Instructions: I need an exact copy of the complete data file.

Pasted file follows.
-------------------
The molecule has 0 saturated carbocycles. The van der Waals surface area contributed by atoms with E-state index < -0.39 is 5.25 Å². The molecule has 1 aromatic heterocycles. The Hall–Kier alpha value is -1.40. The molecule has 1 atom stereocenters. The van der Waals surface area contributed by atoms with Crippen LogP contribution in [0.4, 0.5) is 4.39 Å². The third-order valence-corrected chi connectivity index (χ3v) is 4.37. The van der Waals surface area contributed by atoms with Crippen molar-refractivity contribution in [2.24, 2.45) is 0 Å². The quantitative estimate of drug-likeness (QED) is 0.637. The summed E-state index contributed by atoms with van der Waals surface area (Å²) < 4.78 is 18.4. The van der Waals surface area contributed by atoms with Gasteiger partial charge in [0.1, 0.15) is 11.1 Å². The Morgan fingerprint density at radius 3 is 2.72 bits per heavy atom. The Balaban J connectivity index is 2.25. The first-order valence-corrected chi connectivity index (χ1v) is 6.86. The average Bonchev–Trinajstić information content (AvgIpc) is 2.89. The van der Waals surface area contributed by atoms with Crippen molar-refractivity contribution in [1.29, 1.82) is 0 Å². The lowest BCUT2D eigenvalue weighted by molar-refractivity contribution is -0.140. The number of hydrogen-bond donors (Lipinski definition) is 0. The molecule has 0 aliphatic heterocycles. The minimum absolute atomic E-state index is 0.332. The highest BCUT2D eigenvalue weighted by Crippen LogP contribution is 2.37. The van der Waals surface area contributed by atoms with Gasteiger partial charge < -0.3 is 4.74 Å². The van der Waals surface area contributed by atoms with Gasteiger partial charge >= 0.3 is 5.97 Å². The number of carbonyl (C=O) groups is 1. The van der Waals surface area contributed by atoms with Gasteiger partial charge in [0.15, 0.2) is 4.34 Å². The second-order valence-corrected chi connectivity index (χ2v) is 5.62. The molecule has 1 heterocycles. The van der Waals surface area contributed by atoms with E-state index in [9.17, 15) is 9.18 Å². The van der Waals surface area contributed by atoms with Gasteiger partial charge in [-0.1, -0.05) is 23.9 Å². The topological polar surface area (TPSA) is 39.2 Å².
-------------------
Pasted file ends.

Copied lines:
The molecule has 0 saturated carbocycles. The van der Waals surface area contributed by atoms with E-state index < -0.39 is 5.25 Å². The molecule has 1 aromatic heterocycles. The Hall–Kier alpha value is -1.40. The molecule has 1 atom stereocenters. The van der Waals surface area contributed by atoms with Crippen LogP contribution in [0.4, 0.5) is 4.39 Å². The third-order valence-corrected chi connectivity index (χ3v) is 4.37. The van der Waals surface area contributed by atoms with Crippen molar-refractivity contribution in [2.24, 2.45) is 0 Å². The quantitative estimate of drug-likeness (QED) is 0.637. The summed E-state index contributed by atoms with van der Waals surface area (Å²) < 4.78 is 18.4. The van der Waals surface area contributed by atoms with Gasteiger partial charge in [0.1, 0.15) is 11.1 Å². The Morgan fingerprint density at radius 3 is 2.72 bits per heavy atom. The Balaban J connectivity index is 2.25. The first-order valence-corrected chi connectivity index (χ1v) is 6.86. The average Bonchev–Trinajstić information content (AvgIpc) is 2.89. The van der Waals surface area contributed by atoms with Crippen molar-refractivity contribution in [1.29, 1.82) is 0 Å². The lowest BCUT2D eigenvalue weighted by molar-refractivity contribution is -0.140. The number of hydrogen-bond donors (Lipinski definition) is 0. The molecule has 0 aliphatic heterocycles. The minimum absolute atomic E-state index is 0.332. The highest BCUT2D eigenvalue weighted by Crippen LogP contribution is 2.37. The van der Waals surface area contributed by atoms with Gasteiger partial charge < -0.3 is 4.74 Å². The van der Waals surface area contributed by atoms with Gasteiger partial charge >= 0.3 is 5.97 Å². The number of carbonyl (C=O) groups is 1. The van der Waals surface area contributed by atoms with Gasteiger partial charge in [0.15, 0.2) is 4.34 Å². The second-order valence-corrected chi connectivity index (χ2v) is 5.62. The molecule has 1 heterocycles. The van der Waals surface area contributed by atoms with E-state index in [9.17, 15) is 9.18 Å². The van der Waals surface area contributed by atoms with Gasteiger partial charge in [-0.1, -0.05) is 23.9 Å². The topological polar surface area (TPSA) is 39.2 Å².